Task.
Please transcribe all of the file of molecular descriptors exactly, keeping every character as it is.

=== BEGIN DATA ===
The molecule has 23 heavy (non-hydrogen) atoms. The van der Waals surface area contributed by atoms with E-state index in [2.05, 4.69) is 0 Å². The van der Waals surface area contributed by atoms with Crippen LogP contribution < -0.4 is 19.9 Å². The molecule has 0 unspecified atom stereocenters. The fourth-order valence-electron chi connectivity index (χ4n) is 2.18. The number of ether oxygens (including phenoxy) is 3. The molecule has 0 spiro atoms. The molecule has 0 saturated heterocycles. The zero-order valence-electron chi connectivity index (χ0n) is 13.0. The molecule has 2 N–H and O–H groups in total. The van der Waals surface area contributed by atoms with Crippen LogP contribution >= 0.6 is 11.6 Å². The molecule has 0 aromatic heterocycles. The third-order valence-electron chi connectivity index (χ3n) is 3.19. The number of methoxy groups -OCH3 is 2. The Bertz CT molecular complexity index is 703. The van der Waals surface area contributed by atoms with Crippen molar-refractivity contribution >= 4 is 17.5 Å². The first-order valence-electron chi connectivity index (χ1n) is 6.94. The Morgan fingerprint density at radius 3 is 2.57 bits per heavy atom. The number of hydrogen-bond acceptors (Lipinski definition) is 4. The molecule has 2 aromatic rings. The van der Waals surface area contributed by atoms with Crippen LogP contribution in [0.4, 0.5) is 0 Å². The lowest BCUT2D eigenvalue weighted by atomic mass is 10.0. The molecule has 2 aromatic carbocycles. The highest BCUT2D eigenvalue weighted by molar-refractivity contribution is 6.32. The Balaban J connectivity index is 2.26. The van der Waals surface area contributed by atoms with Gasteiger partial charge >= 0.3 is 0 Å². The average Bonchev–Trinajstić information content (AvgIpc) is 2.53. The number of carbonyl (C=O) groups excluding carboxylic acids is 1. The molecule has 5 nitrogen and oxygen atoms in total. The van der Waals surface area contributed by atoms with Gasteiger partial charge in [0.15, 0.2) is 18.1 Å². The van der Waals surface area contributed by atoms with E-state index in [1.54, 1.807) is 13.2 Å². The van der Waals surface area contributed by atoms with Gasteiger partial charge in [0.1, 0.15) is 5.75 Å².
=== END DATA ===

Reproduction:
The molecule has 23 heavy (non-hydrogen) atoms. The van der Waals surface area contributed by atoms with E-state index in [2.05, 4.69) is 0 Å². The van der Waals surface area contributed by atoms with Crippen LogP contribution < -0.4 is 19.9 Å². The molecule has 0 unspecified atom stereocenters. The fourth-order valence-electron chi connectivity index (χ4n) is 2.18. The number of ether oxygens (including phenoxy) is 3. The molecule has 0 spiro atoms. The molecule has 0 saturated heterocycles. The zero-order valence-electron chi connectivity index (χ0n) is 13.0. The molecule has 2 N–H and O–H groups in total. The van der Waals surface area contributed by atoms with Crippen LogP contribution >= 0.6 is 11.6 Å². The molecule has 0 aromatic heterocycles. The third-order valence-electron chi connectivity index (χ3n) is 3.19. The number of methoxy groups -OCH3 is 2. The Bertz CT molecular complexity index is 703. The van der Waals surface area contributed by atoms with Crippen molar-refractivity contribution >= 4 is 17.5 Å². The first-order valence-electron chi connectivity index (χ1n) is 6.94. The Morgan fingerprint density at radius 3 is 2.57 bits per heavy atom. The number of hydrogen-bond acceptors (Lipinski definition) is 4. The molecule has 2 aromatic rings. The van der Waals surface area contributed by atoms with Crippen LogP contribution in [0.4, 0.5) is 0 Å². The lowest BCUT2D eigenvalue weighted by atomic mass is 10.0. The molecule has 2 aromatic carbocycles. The highest BCUT2D eigenvalue weighted by molar-refractivity contribution is 6.32. The Balaban J connectivity index is 2.26. The van der Waals surface area contributed by atoms with Gasteiger partial charge >= 0.3 is 0 Å². The average Bonchev–Trinajstić information content (AvgIpc) is 2.53. The number of carbonyl (C=O) groups excluding carboxylic acids is 1. The molecule has 5 nitrogen and oxygen atoms in total. The van der Waals surface area contributed by atoms with Gasteiger partial charge in [0.15, 0.2) is 18.1 Å². The van der Waals surface area contributed by atoms with E-state index in [1.54, 1.807) is 13.2 Å². The van der Waals surface area contributed by atoms with Gasteiger partial charge in [0.1, 0.15) is 5.75 Å².